Thursday, 3 May 2018

For As Far Back As I Can remember,

Jupiter has always had a red spot,

 a huge one, and has had for a few hundred years,

the Great Red Spot's dimensions are 24–40,000 km × 12–14,000 km,

perhaps this will convey it's size better, that is what the red spot would like if the Earth was dropped into it, we ll it looks like this huge storm could disappear in some of our lifetimes,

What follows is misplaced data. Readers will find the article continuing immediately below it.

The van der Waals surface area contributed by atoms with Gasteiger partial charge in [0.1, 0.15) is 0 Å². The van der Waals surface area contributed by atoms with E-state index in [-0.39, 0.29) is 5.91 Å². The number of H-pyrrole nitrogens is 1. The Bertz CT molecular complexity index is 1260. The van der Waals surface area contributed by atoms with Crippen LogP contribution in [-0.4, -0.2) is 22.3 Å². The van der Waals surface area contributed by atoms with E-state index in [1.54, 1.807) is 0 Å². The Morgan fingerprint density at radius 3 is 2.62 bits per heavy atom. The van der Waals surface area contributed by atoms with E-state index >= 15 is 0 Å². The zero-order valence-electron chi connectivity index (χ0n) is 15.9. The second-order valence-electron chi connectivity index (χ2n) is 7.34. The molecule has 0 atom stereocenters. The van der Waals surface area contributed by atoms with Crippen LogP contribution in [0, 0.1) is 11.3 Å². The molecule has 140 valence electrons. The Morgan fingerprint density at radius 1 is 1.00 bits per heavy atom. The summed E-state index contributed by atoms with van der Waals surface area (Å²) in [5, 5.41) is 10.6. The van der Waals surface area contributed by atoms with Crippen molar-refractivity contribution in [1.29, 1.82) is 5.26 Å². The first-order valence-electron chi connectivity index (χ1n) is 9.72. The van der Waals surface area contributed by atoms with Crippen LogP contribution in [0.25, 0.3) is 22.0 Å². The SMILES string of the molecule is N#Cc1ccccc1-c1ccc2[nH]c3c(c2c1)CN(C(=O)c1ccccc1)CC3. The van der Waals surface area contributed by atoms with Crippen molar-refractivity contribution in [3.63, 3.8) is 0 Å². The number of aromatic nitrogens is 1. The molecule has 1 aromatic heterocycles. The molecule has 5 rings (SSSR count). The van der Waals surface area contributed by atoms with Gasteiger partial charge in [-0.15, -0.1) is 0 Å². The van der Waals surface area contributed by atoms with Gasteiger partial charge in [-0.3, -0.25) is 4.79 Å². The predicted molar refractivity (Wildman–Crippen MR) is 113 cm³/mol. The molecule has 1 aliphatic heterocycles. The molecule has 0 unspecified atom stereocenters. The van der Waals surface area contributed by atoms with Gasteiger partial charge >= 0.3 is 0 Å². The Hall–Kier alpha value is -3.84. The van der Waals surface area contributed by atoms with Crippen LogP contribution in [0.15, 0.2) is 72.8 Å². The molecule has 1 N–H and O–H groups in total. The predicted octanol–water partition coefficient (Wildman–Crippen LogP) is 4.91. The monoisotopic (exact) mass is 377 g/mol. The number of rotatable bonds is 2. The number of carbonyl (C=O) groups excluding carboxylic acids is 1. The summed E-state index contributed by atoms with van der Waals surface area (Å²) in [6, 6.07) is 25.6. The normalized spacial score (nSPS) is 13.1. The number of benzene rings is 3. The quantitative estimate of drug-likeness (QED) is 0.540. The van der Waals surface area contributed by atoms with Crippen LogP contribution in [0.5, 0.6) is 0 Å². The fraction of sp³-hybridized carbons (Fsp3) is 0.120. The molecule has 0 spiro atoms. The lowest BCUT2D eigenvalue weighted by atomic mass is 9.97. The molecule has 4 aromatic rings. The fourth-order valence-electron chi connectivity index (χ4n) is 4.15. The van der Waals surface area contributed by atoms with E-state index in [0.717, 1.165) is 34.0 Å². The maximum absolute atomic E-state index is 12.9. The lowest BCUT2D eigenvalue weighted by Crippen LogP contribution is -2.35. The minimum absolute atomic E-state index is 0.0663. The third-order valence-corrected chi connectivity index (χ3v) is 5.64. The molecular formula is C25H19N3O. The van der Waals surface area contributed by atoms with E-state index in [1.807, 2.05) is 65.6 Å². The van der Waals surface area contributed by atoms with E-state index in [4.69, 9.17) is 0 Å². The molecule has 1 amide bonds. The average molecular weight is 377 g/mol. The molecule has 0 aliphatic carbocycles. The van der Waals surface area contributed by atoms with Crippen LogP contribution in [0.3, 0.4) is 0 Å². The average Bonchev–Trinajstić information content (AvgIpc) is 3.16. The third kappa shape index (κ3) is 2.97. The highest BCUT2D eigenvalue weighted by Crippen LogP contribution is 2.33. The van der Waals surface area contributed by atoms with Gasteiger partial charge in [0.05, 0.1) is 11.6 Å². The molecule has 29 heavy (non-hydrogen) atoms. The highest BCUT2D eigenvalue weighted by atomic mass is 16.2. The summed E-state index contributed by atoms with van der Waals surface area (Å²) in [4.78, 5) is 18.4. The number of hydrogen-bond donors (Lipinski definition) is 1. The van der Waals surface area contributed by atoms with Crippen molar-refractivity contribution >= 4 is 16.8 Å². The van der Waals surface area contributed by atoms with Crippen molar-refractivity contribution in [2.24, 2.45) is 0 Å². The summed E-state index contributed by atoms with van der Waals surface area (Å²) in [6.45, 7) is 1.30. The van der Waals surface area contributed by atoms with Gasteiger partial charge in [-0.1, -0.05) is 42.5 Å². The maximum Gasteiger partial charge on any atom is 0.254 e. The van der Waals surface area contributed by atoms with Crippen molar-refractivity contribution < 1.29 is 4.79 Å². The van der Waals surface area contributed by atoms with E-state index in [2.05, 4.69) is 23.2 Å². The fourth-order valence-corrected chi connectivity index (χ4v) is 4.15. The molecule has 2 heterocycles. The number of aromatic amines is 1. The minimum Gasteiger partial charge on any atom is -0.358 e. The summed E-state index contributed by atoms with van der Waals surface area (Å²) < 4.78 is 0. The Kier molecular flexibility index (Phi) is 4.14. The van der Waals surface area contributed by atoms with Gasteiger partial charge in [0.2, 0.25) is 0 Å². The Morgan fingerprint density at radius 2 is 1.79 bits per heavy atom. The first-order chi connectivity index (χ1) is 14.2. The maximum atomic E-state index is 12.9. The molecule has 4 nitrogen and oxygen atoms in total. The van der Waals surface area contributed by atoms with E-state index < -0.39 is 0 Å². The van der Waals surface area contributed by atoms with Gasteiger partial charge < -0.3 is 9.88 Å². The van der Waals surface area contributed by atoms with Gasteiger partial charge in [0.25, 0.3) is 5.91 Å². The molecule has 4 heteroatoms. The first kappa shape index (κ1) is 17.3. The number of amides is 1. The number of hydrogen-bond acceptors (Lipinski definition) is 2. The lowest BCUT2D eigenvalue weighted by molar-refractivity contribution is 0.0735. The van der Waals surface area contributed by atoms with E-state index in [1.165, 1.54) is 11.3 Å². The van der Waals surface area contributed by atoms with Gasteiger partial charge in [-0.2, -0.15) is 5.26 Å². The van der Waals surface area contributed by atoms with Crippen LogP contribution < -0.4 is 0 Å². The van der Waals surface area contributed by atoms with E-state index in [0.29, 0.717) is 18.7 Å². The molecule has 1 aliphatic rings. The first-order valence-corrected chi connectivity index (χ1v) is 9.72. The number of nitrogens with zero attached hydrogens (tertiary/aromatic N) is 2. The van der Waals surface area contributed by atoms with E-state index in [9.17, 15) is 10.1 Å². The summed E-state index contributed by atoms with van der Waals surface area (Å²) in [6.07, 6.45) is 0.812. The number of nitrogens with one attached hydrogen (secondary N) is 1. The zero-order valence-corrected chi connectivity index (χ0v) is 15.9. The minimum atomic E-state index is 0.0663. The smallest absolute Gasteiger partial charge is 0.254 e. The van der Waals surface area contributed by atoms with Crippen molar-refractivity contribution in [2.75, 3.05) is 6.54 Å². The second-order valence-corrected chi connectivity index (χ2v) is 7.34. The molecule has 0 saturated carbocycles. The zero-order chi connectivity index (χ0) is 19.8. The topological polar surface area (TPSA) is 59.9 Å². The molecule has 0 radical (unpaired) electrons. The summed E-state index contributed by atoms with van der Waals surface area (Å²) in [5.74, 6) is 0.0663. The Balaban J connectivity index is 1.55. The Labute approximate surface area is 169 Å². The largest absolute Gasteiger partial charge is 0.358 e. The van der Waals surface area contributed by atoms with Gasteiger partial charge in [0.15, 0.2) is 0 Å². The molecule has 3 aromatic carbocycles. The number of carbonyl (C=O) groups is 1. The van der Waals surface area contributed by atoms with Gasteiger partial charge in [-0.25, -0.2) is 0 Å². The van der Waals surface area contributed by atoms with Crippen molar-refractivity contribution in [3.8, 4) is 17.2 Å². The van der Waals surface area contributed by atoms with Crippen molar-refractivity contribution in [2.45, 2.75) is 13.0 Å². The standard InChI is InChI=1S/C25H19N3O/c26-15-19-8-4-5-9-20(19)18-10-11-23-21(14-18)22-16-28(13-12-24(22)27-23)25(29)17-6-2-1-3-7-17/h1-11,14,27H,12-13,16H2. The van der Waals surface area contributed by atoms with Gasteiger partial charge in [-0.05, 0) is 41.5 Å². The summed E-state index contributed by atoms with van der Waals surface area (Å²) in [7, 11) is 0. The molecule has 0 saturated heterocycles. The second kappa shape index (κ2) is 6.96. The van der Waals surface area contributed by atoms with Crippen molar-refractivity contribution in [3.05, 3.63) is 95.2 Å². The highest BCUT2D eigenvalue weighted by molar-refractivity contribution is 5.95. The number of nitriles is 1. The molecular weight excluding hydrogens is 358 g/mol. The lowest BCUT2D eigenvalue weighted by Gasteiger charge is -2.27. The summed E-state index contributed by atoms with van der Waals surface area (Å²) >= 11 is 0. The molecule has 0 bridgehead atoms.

NASA's $1 billion Juno probe took stunning photos of the Great Red Spot in July 2017, the closest images we've ever gotten of the giant tempest. Scientists were floored by the level of detail beamed back by the spacecraft, but here is the thing, it is thought that within 10 or maybe 20 years the spot which is actually a storm will be gone forever, Glenn Orton a lead Juno mission team member and planetary scientist at NASA JP, why Jupiter's storms last so long, "They don't, at least not all of them," Orton said in an email. "Think of the GRS [Great Red Spot] as a spinning wheel that keeps on spinning because it's caught between two conveyor belts that are moving in opposite directions. The GRS is stable and long-lived, because it's 'wedged' between two jet streams that are moving in opposite directions." in the late 1800s, the storm was perhaps as wide as 30 degrees longitude, Orton said. That works out to more than 35,000 miles — four times the diameter of Earth. When the nuclear-powered spacecraft Voyager 2 flew by Jupiter in 1979, however, the storm had shrunk to a bit more twice the width of our own planet, "Now it's something like 13 degrees wide in longitude and only 1.3 times the size of the Earth," he said. "Nothing lasts forever." How so very true.

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